If you read the article is said the majority was in Africa and Aisa. More than likely areas with less medical care for things like respritory infections or asthma attacks. I know as a child living with a heavy smoker I was sick until my dad quit smoking. Back in the day when they didn't think second hand smoke caused problems. A new doctor who was young told my parents about a study about second hand smoke. My dad quit that day and I have rarely been sick sense. If I hadn't had access to health care who knows what could have happened to me since I had pneumonia more times than I can count or even remember. The first time I had pneumonia I was 4 months old.

      Also my daughter has asthma. Second hand smoke has sent her into several asthma attacks where she needs to go to the ER. If a child or an adult can't get the medical attention they need when having a serve asthma attack death can occur that way as well. I have several cousins, other realtives and friends with asthma. It is possible for so many to die if you think of it more as countries with hardly any health care. Just because we have it good healthcare so that we don't die of pneumonia doesn't mean a lot of other countries don't.

      November 26, 2010 at 12:27 | Report abuse |
    • Burbank

      I agree and I don't even smoke myself. It's time to stop persecuting smokers with this ridiculous cr*p. The one that really gets me is that stupid comercial about how smoke can go through floorboards or light sockets into the next apartment and then showing a little boy coloring on a pristine upper middle class white carpet, rubbing his eye. If I were in an apartment that was so shoddy second hand smoke could come through the floor boards I would be a lot more worried about smoke from a crack pipe or the floor caving in! What an insult to anyone's intelligence that commercial is. Pure propaganda for the stupid.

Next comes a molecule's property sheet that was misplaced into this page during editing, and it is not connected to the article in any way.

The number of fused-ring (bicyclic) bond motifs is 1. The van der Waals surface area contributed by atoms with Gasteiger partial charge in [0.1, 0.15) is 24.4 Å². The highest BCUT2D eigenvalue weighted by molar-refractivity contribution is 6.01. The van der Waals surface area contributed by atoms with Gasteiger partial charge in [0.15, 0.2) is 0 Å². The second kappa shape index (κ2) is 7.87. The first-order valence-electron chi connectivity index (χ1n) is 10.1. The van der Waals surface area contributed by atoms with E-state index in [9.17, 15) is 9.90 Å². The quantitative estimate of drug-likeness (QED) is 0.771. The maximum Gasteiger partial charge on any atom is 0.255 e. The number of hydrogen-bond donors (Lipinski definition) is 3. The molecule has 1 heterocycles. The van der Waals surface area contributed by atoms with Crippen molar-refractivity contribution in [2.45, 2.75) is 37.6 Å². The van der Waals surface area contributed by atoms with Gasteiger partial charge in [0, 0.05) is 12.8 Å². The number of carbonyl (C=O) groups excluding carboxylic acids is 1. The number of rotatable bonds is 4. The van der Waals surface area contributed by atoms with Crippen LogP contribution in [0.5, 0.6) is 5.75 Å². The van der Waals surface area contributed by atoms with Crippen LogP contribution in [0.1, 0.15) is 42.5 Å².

November 26, 2010 at 12:34 | Report abuse |
    • millie fink

      Is second hand smoke any worse than inhaling exhaust fumes in jammed rush hour traffic? Or how about those that have emphysema, are hooked up to an oxygen tank because they can't breath, and smoke?

      Wow, the March of False Equivalences started early in this thread!

      Yay! They're so hilarious, marching around like that in all their pumped-up pomposity!

      I don't smoke but grew up with smoking parents. I suffer no ill effects.

      And when I was a kid, I played Russian Roulette. And lo and behive, I'm still here! That's why I encourage my teenaged son to play Russian Roulette with his friends on rainy afternoons. Bobby's funeral was kind of sad, but yeah, I didn't die, and my son hasn't either, so like, it's all good, ya know?

      Although I choose not to be around smokers, they do have the right to inhale because the last time I checked it is a free country.

      So you're saying smokers should be free to impose the risk of death on me?

      I'm not saying they shouldn't have the right to inhale poison, but I am saying they shouldn't have the right to exhale it it into me.

      November 26, 2010 at 12:54 | Report abuse |